They’re probably both as important as each other. DJing at a party with your mates or at a club making strangers dance is a huge buzz and gives me an instant response to what I’m doing musically. Producing and composing is much more of a personal thing. Sometimes I have an idea in my head that I want to work on and sometimes I just like to sit down and see what comes up. If I’ve got a lot of positive energy in me I can really get into a track and just have fun seeing where I can take it. It can also be a very cathartic thing, for example if I’m anxious or have shit on my mind, I can transform any negative energy into something truly positive. To try to answer your question by picking a side… producing and composing is much more interesting to me simply due to the fact that, unlike DJing, I can create something truly unique and explore instantly fresh sound in whichever direction I choose to go, without a crowd to please. Every time I find that melody, chord change or beat that makes a track bounce in the way it was meant to, it feels fucking awesome! The next step is playing the stuff live of course, that’s the ultimate buzz.

Remember rifling through vinyl at selectadisc or buying 12″ vinyl from Ray Keith in Blackmarket? Crate digging was something of a pastime then – is it still as exciting now we’ve entered the serato/traktor era?
What was once crate digging for me is now searching through pages on and to find those great forgotten classics. Maybe it’s not as exciting as when you stumble on a rare piece on vinyl, but the joy of discovering great music for the first time, however you manage to find it, will never get old.

How would you describe the music you’re producing now?
I’m aiming for something that’s kind of like Talking Heads meets Fleet Foxes meets J Dilla meets Talk Talk meets Boards Of Canada meets DJs Shadow meets Kraftwerk meets Vampire Weekend meets Massive Attack meets Tom Vek meets Flying Lotus. I’d like to know what other people think.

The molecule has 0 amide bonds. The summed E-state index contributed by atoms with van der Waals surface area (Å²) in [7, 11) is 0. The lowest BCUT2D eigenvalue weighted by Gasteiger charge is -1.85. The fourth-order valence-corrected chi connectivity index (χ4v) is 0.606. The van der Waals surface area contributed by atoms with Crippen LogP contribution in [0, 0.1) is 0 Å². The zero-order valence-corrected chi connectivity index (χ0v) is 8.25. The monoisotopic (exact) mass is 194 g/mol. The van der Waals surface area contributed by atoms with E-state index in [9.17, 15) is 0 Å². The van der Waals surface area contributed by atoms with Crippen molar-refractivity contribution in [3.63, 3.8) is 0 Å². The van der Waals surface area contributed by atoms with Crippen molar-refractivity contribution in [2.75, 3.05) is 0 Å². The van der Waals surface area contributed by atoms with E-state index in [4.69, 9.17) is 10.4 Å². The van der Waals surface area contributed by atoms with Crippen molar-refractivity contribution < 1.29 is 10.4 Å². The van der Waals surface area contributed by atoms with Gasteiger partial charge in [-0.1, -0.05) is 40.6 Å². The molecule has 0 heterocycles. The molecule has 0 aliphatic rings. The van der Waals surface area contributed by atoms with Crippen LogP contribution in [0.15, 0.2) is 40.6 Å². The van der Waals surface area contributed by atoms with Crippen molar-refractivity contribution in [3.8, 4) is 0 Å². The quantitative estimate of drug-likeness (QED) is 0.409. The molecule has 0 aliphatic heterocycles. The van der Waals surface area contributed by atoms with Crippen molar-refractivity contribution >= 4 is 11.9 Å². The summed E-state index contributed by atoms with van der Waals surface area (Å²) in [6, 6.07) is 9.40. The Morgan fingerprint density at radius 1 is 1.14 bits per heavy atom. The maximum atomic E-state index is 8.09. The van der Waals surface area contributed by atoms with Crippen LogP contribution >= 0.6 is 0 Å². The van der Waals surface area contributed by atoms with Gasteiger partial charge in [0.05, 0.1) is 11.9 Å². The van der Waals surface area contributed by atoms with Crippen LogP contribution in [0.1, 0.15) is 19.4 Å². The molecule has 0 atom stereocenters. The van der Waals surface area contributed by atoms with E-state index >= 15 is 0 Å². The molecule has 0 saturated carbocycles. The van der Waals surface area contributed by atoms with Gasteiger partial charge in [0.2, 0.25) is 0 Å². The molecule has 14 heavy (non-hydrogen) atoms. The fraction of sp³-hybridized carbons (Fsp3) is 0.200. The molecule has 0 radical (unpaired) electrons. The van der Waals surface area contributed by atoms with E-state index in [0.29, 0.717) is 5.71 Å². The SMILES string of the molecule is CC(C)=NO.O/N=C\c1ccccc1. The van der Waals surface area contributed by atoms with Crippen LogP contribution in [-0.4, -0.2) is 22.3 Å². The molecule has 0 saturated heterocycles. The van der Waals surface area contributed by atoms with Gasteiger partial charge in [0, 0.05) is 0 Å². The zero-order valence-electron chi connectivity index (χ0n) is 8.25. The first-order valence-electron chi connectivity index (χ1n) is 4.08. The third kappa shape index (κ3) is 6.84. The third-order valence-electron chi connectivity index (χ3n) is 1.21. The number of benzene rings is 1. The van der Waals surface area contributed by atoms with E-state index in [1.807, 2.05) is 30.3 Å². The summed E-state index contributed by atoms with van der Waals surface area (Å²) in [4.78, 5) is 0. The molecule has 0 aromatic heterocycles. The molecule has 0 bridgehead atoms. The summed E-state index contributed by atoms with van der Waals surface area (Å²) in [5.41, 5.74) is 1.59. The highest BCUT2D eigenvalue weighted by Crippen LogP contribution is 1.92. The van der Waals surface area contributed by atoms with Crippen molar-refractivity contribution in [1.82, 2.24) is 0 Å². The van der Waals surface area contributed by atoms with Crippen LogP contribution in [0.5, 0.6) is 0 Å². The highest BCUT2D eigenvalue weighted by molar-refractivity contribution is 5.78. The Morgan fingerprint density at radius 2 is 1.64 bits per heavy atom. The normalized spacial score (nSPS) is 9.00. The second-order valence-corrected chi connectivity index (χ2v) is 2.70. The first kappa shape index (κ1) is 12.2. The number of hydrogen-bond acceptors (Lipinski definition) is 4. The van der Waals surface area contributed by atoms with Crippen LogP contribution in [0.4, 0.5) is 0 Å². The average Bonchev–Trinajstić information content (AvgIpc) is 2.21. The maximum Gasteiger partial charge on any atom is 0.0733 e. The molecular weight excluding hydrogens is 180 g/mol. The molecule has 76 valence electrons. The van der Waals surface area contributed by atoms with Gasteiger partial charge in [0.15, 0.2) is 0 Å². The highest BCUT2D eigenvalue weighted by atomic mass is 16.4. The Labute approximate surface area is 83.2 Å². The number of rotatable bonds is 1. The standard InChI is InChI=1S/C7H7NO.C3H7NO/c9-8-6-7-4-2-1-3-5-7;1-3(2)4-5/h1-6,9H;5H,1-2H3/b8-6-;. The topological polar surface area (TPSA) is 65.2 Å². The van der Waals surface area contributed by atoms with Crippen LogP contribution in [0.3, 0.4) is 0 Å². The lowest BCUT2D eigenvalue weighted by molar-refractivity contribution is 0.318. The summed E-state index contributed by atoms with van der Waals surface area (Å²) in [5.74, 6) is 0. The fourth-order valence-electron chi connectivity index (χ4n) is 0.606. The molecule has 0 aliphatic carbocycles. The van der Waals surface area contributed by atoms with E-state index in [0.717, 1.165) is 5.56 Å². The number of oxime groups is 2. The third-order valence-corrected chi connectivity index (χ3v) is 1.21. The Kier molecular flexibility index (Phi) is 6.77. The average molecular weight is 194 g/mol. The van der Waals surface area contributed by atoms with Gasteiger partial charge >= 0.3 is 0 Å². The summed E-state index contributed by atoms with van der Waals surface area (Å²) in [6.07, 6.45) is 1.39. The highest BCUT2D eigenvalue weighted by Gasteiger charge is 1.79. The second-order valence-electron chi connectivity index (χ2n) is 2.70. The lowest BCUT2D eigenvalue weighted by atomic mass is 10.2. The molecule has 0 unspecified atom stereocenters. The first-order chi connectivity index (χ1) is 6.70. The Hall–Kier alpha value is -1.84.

Finally, what can we expect for you as a producer and DJ in the year of the London Olympics?
Right, well I’ve just put out this studio mix featuring a bunch of unreleased beats & pieces from over the years, on an instrumental hip-hop tip (see below).
The plan right now is to put out a 4-track EP asap, then get my live set together and start gigging. I’ve been purely focused on the production so no gigs to shout about yet. Just watch out for a release soon, check for my latest work and come follow me at and for updates.

Mickey Pearce – Don't Ask Don't Get

Over time, people change, it’s a fact. They absorb the world around them, it influences them and they progress as individuals. Some even change their name! In the case of the artist formerly known as shortstuff, he’s moved on with certainty with his new moniker; Mickey Pearce and crowned this shift with a mighty release on Loefah’s Swamp81 vinyl only label.

The new name’s no secret, the man’s been wearing both hats for some time now, and the official shift happened a while back. I’ve been waiting (much like Ed with his SBTRKT show) for a fair while to finally get my hands on what had proved to be a pretty elusive track in the digital world of music that I often trawl, and wanted to wait until I had a copy of Don’t Ask Don’t Get / I Am firmly planted on the platter before I threw my tuppence worth down.

I’ve heard the title track Don’t Ask, Don’t Get snapping along on a few radio shows for the past 3/4 months now and was sold on stories of a late October / early November release. Only in the last week, upon hearing B-side I Am in full for the first time did I twig that the tracks were finally out.